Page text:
Hands up those who knew that Cambodia has some great beaches? Yeah, me neither. Turns out it does, in the southwest corner from Koh Kong on the Gulf of Thailand, around to Kep near the Vietnamese border. I spent a few days in Sihanoukville which is about halfway between the two.
Apart from being thankfully much cooler than the rest of Cambodia, there are some really nice beaches around the area, and the further out of town you go the better they get. The southernmost beach, Otres, can only be reached by a dirt road and so is practically empty. There are small bars set up all along the sand where you can chill out with a drink but there's still hardly anyone there.
I met a few Swedish and Canadian guys who were staying at my guest house, the Green Gecko (best room you'll get for 4 bucks). They had fully adjusted to the hectic lifestyle of hanging out at the local bars, watching lightning storms while playing guitar on the beach, and drinking plenty of cheap booze. Speaking of which, the first night I was amazed to see on the menu a bucket of alcohol - a full bottle of whiskey, with red bull and coke - for US$6. Turns out even that's too much, because as the guys had discovered (several times), a 700ml local whiskey is only $1.50 and the mixers are about 50c each. Crazy.
So, given the circumstances, it's not surprising I came home three nights in a row after sunrise. Unfortunately, in the middle there I had a full day of scuba diving, so had to sit on a rolling boat for two hours after only two hours of sleep. Actually once I got in the water I felt pretty good. I thought I'd crash as soon as I got home, but the bucket came out again and it was all over for that idea.
On Tuesday, Canadian Matt and I hired a motorbike to go into town and get our Vietnamese visas. A few hundred metres up the road I realised the guy hadn't given me a helmet, and it was about that time that a cop jumped out and pulled us over. They'd set up a little checkpoint and were pulling over everyone without helmets, which is only just recently required by law. I had my Australian license on me but my international one was back in the hotel. The cop checked the number plate and shook his head, saying that the plates didn't match the bike and that this was a big problem. We asked if there was any "fine" we needed to pay but surprisingly he insisted that I walk back to the guest house for the registration papers while Matt waited there with the bike.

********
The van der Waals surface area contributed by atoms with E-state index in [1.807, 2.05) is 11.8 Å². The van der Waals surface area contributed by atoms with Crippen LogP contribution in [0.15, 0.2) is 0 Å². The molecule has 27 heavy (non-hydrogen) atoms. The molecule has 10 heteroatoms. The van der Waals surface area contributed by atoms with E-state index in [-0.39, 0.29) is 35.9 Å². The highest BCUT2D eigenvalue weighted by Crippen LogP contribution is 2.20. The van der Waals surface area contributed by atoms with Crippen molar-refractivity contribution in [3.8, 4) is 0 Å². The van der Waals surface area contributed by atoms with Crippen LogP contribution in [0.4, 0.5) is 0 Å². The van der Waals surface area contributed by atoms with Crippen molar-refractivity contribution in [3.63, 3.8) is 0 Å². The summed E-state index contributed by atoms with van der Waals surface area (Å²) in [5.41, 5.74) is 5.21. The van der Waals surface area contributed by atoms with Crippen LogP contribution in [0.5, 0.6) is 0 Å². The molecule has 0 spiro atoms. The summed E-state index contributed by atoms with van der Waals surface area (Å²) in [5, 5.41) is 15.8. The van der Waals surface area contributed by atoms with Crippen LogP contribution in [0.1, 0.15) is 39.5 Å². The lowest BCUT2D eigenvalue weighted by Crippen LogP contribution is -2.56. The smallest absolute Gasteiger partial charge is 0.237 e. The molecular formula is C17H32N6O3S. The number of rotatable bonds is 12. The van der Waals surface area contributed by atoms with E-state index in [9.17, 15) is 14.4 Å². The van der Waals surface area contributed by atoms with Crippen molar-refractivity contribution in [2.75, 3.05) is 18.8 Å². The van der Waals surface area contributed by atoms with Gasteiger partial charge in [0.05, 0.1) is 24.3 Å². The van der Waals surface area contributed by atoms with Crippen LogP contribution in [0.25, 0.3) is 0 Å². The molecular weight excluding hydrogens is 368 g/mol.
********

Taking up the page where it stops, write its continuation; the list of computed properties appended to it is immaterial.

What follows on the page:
Well after walking the five minutes back to the guest house, the guy wouldn't give me the papers (or didn't have any), but handed me his card so the cop could call him. I also remembered to grab the helmet this time. As I walked back to the checkpoint, I saw several other tourists on bikes getting pulled over, and plenty of locals doing quick U-turns and speeding off as soon as they spotted it.
All this time Matt had been asking the cop if there was any way we could take care of this now, but was repeatedly refused. When I handed the policeman the business card and said I didn't have the papers, he didn't even call the number but told us again that this was a "big problem" and we could pay him now to take care of it. Considering the missing helmet, supposed wrong registration and incorrect license, we were both apprehensive about what figure he'd ask for.
Not believing our luck, we paid him and got the hell out of there as quick as we could, this time wearing the helmet.